December 2nd - December 9th, 2005
Airline Restrictions to Loosen
Friday, December 2: As of December 22, airline passengers will be allowed to carry small scissors and sharp tools into the airplane cabin with them, the Associated Press reported.
Under the new changes from the Transportation Security Administration (TSA), passengers will now be allowed to pack scissors less than four inches long and tools less than seven inches long in their carry-on luggage. The new changes are meant to free up TSA security personnel so that they can focus the majority of their time on finding improvised bombs and explosives, AP said.
Rep. Ed Markey of Massachusetts plans to file legislation to preserve the current restrictions and is being backed by the Association of Flight Attendants and Southwest Airlines flight attendants' union, Transport Workers Local 556, AP explained. Some relatives of 9/11 victims also opposed the change, according to AP.
The TSA considers bombs to be a greater threat than objects thanks to additional security measures put in place since 9/11, including bullet-proof cockpit doors, air marshals on flights, and armed pilots, AP added.
WTC Builder Silverstein Under Pressure
Friday, December 2: Larry Silverstein, the developer who holds the rights to build on the 16-acre World Trade Center site, is being pressured by New York City, State, and the Port Authority of New York and New Jersey to cede part of the property so that rebuilding efforts can proceed more rapidly, the New York Times reported.
Port Authority Chairman Anthony Coscia has suggested that Silverstein move forward with construction of the Freedom Tower and one other building while ceding the rest back to the authority in exchange for a reduction in his rent, which is scheduled to increase to $12 million a month in January, the Times reported. Silverstein has maintained that he is best suited to rebuild the entire site, but under the current schedule, the last of the five office towers wouldn't be completed for more than a decade, the Times added.
Currently Silverstein is engaged in discussions with the city over his request for $3.35 billion in tax-exempt Liberty Bonds to finance the planned office towers. The city is seeking to impose an aggressive construction schedule that would ensure that the bonds are used before they expire in 2009, the Times said.
WTC Memorial Manager Sought
Tuesday, December 6: The World Trade Center Memorial Foundation, in cooperation with the Lower Manhattan Development Corporation (LMDC), issued a request for proposals to manage the memorial and museum at Ground Zero. The manager will be responsible for ensuring that the construction begins early next year and stays on schedule and within budget, the New York Times reported.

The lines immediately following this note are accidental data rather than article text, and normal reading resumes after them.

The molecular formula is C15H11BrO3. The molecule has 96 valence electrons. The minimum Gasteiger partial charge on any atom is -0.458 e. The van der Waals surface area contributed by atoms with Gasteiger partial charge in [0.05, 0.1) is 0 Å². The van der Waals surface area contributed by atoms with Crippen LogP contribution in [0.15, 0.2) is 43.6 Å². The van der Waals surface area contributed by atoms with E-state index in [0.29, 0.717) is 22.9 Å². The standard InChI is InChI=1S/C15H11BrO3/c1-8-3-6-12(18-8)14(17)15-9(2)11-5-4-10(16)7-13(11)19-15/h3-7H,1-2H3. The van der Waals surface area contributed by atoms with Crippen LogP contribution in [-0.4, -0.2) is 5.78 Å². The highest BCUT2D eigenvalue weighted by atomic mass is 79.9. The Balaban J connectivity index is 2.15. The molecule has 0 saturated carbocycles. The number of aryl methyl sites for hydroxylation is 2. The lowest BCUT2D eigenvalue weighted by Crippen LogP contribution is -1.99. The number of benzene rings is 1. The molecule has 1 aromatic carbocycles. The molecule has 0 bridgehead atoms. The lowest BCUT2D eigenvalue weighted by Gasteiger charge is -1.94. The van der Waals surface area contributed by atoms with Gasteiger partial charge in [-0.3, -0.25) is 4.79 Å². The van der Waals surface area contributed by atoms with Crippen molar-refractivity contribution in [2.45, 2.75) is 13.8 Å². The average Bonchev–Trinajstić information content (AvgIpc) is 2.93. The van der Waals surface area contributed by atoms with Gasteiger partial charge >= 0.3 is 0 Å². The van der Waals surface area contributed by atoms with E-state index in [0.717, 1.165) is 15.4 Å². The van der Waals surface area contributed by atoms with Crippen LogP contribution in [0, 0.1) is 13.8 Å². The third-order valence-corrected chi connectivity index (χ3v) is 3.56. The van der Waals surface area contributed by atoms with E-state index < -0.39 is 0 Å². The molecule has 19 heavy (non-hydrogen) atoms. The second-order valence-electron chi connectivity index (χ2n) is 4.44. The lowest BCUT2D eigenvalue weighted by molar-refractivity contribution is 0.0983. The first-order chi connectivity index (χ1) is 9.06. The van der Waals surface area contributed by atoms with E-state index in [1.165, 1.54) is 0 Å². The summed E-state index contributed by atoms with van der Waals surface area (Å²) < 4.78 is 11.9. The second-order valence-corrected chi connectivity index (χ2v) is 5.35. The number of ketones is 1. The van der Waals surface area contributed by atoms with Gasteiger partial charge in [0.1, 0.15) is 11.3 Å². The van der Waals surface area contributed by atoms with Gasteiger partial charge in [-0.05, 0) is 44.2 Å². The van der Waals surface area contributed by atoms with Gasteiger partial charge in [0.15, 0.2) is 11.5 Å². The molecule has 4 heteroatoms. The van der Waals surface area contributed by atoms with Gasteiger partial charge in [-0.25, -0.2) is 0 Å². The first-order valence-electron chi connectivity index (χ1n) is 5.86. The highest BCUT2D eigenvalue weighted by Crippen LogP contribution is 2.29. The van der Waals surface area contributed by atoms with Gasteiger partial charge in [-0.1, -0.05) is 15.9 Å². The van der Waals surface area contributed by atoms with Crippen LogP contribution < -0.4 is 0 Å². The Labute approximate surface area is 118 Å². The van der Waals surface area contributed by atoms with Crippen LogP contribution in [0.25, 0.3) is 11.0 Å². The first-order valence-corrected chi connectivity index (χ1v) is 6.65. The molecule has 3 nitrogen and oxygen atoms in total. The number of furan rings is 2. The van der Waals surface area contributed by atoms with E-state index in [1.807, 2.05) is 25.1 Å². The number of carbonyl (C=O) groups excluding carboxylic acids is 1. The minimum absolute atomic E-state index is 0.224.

Port Authority Seeks Repeal of Bombing Verdict
Wednesday, December 7: The Port Authority of New York and New Jersey is asking that the trial verdict finding it negligent in the 1993 World Trade Center Bombings be thrown out, asserting that the judge, Justice Nicholas Figueroa of State Supreme Court in Manhattan, was biased from the beginning of the trial and predisposed the jury against the authority, the Associated Press and New York Times reported.
"The verdict stemmed directly from the court's jury instructions and verdict sheet interrogatories that violated the Port Authority's fundamental right to a fair trial," according to the Port Authority's motion filed Monday, the AP reported.
The jury assigned 68 percent of the blame for the attack on the authority, said the Times, which the lawyers for the authority found reprehensible, stating in the motion, "One would think that a verdict condemning the Port Authority as the primary culprit and diminishing the culpability of such prolific terrorists as Ramzi Yousef and Sheikh Omar Abdel Rahman could only be the product of a jury hijacked by Al Qaeda sympathizers."
However, the plaintiffs seek to keep the verdict based on an internal report from the authority that clearly stated that the basement garage could become an intended bombing target and that precautions should be taken, the Times reported.
The filing of this motion is an initial step on behalf of the authority to file an appeal, the Times added.
A Piece of History Unearthed
Thursday, December 8: Workers digging a subway tunnel for the Metropolitan Transit Authority (MTA) under Battery Park came across what is possibly the oldest standing wall in New York City. Archaeologists believe it to be a piece of the original gun battery for which the park is named, the New York Times reported.
According to the New York Daily News, the wall is thought to be about seven feet wide, 40 feet long, and 300 years old. Workers also came across a rare half-penny coin dated 1744 and multiple pipe stems. "It may be one of the most important archeological finds in the city in years, perhaps in decades," New York City Department of Parks and Recreation Commissioner Adrian Benepe told the Daily News.
In past cases of unearthing artifacts of archaeological interest in Lower Manhattan, at least parts of the remains were kept and preserved, stated the Times.
The finding could impact construction taking place now to build a section of a tunnel connecting the No. 1 train to a new South Ferry subway terminal, though the extent to which it might is not known. "It's premature to discuss this thing at all, other than to say that we have made this find and we are protecting it," MTA spokesman Tom Kelly told the Times.